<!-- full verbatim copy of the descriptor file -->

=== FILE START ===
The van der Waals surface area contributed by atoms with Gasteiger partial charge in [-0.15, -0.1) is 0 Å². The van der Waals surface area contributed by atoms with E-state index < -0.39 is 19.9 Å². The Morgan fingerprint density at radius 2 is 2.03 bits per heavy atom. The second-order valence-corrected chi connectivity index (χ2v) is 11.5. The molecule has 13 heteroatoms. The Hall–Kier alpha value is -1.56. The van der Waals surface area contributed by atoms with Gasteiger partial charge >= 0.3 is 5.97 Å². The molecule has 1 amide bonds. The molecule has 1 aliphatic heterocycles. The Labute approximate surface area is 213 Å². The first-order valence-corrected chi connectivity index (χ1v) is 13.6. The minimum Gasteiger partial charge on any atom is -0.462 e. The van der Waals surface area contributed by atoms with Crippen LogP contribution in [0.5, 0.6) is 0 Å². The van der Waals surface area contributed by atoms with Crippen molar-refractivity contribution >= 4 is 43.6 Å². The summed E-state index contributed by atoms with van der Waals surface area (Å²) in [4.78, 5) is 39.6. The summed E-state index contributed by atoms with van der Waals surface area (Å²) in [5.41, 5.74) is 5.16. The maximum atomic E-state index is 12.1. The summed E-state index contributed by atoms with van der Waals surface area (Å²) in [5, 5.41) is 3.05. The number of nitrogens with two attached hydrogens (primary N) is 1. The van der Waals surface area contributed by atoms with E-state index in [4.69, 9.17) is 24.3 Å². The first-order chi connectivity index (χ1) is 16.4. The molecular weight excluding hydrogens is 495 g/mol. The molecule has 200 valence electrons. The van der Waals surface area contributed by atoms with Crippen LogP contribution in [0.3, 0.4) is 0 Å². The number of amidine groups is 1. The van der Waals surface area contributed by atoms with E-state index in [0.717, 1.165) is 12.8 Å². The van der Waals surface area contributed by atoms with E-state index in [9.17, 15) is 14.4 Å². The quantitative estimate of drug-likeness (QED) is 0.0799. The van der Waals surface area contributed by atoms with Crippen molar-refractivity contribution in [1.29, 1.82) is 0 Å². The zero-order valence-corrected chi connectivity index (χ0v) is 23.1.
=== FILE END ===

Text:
The van der Waals surface area contributed by atoms with Gasteiger partial charge in [-0.15, -0.1) is 0 Å². The van der Waals surface area contributed by atoms with E-state index < -0.39 is 19.9 Å². The Morgan fingerprint density at radius 2 is 2.03 bits per heavy atom. The second-order valence-corrected chi connectivity index (χ2v) is 11.5. The molecule has 13 heteroatoms. The Hall–Kier alpha value is -1.56. The van der Waals surface area contributed by atoms with Gasteiger partial charge >= 0.3 is 5.97 Å². The molecule has 1 amide bonds. The molecule has 1 aliphatic heterocycles. The Labute approximate surface area is 213 Å². The first-order valence-corrected chi connectivity index (χ1v) is 13.6. The minimum Gasteiger partial charge on any atom is -0.462 e. The van der Waals surface area contributed by atoms with Crippen LogP contribution in [0.5, 0.6) is 0 Å². The van der Waals surface area contributed by atoms with Crippen molar-refractivity contribution >= 4 is 43.6 Å². The summed E-state index contributed by atoms with van der Waals surface area (Å²) in [4.78, 5) is 39.6. The summed E-state index contributed by atoms with van der Waals surface area (Å²) in [5.41, 5.74) is 5.16. The maximum atomic E-state index is 12.1. The summed E-state index contributed by atoms with van der Waals surface area (Å²) in [5, 5.41) is 3.05. The number of nitrogens with two attached hydrogens (primary N) is 1. The van der Waals surface area contributed by atoms with E-state index in [4.69, 9.17) is 24.3 Å². The first-order chi connectivity index (χ1) is 16.4. The molecular weight excluding hydrogens is 495 g/mol. The molecule has 200 valence electrons. The van der Waals surface area contributed by atoms with Crippen LogP contribution in [0.3, 0.4) is 0 Å². The number of amidine groups is 1. The van der Waals surface area contributed by atoms with E-state index in [0.717, 1.165) is 12.8 Å². The van der Waals surface area contributed by atoms with E-state index in [9.17, 15) is 14.4 Å². The quantitative estimate of drug-likeness (QED) is 0.0799. The van der Waals surface area contributed by atoms with Crippen molar-refractivity contribution in [1.29, 1.82) is 0 Å². The zero-order valence-corrected chi connectivity index (χ0v) is 23.1.